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Advance Auto Parts Clash Thumbs Up, Thumbs Down: New pit stops, seven-time and calling your shot

It’s been nearly three months since Martin Truex Jr. hoisted the Monster Energy NASCAR Cup, so a checkered flag is a welcome sight. The Advance Auto Parts Clash is always the perfect time to ease back into your racing fix, catch up on Silly Season changes (even though we’ll still be referring to Erik Jones as Matt Kenseth until June), and, apparently, watch Jimmie Johnson crash.

Thumbs up: New pit stops

When somebody on your team doesn’t show up for work, the work still needs to get done — you just have to get creative. That’s the scenario NASCAR pit crews face in 2018, with new competition rules standardizing the number of over-the-wall crew members from six to five.

That means relearning how to pit a car in competition with one fewer person. The same job needs to get done, but with one fewer set of hands. (Sound familiar, workplace warriors?) The result has been slower pit stops as teams are forced to adapt.

Thumbs up for forcing teams to get creative.

Thumbs down: No drafting help

In the closing stages of the race, Team Penske ran 1-2-3 with Brad Keselowski, Ryan Blaney, and Joey Logano. Being a race car driver who wants to win races, new Team Penske teammate Blaney jumped out of line, running P2 at the time, hoping teammate Joey Logano and others would help him overtake eventual race winner Brad Keselowski.

Blaney’s efforts weren’t fruitful, however, as nobody helped him — he fell immediately out of his position. While he ended up finishing fourth, it’s not the result he wanted. I mean, assuming he wanted to finish first and not fourth. Who knows — maybe he really wanted his teammates to finish 1-2 without him. I don’t know.

Thumbs down for trying to get it done but getting no help.

Thumbs up: The new FOX Sports leaderboard

NASCAR on FOX debuted a new graphics package for 2018, featuring a vertical pylon-style leaderboard displaying the top 20 positions, along with rotating data from time to time.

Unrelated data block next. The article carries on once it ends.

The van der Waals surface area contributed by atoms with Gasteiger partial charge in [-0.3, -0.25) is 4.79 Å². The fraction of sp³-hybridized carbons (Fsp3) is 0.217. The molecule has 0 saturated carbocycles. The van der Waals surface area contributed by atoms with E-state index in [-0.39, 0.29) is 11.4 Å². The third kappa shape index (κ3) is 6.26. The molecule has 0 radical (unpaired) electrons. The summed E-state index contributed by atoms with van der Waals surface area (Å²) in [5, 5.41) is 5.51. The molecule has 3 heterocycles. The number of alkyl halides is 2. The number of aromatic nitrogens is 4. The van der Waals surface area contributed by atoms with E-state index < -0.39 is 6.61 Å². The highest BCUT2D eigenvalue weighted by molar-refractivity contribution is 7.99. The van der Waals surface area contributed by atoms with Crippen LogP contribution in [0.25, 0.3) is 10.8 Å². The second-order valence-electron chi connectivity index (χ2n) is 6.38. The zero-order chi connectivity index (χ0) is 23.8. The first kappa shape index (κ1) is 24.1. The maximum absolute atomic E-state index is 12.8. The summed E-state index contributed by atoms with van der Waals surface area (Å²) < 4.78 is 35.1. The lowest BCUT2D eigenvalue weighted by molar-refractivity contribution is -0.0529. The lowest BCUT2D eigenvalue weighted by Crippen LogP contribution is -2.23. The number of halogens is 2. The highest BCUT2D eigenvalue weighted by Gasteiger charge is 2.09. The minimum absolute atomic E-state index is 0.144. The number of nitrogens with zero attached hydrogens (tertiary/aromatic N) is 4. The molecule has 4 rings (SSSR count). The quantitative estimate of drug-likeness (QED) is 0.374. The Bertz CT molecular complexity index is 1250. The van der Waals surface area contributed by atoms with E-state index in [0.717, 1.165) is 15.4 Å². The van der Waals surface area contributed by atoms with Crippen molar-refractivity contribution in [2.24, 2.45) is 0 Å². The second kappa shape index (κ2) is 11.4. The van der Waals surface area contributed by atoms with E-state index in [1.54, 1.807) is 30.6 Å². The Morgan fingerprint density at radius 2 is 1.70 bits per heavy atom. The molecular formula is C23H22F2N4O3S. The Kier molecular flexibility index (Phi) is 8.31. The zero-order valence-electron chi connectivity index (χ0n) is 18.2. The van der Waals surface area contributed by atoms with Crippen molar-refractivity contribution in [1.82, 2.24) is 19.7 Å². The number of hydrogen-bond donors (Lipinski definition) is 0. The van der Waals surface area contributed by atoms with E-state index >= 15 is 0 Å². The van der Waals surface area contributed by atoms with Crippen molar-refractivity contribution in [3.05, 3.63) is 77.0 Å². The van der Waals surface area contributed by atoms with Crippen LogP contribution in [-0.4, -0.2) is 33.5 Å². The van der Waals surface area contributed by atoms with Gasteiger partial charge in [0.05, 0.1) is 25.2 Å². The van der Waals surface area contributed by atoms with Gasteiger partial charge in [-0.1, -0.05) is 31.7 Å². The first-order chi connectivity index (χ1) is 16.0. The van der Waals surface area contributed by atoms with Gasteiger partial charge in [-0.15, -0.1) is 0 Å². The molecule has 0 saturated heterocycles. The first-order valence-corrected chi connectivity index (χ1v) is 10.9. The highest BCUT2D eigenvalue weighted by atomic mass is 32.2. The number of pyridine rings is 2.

At least at Daytona where the running order changes more than Ryan Blaney’s haircut, it’s quite valuable to watch trends of drivers moving up through the pack on-screen (or back through the pack if you’re one of the drivers jumping out of line with no help).

Also, most screens today are widescreen — doesn’t it make more sense to show data on the wider axis of the screen? Logically, it works.

Thumbs up for more information on screen. Digging it, FOX.

Thumbs down: Seven in a row for seven-time

Jimmie Johnson is famous for his seven Monster Energy NASCAR Cup Series championships, but he’s unfortunately reached another seven-time milestone: crashing in seven consecutive Clash races.

Johnson nearly made it out of this year’s running of The Clash without a scratch on his car, until contact with Kyle Larson sent the No. 48 around on the backstretch.

Larson apologized for the contact, but it didn’t unbruise Johnson’s ego.

Thumbs down for bad luck — but at least The Clash is a non-points race.

Biggest thumbs up of the week: Calling your shot

Confidence is a must when you’re competing at stock car racing’s highest level. Last-place starter Brad Keselowski had so much of it that he called his shot, predicting he’d win The Clash.

Sure enough, Keselowski pulled it off, claiming the first checkered flag of 2018.

Two thumbs up for No. 2. If you’re going to predict you’ll win, you’d better come through — he did.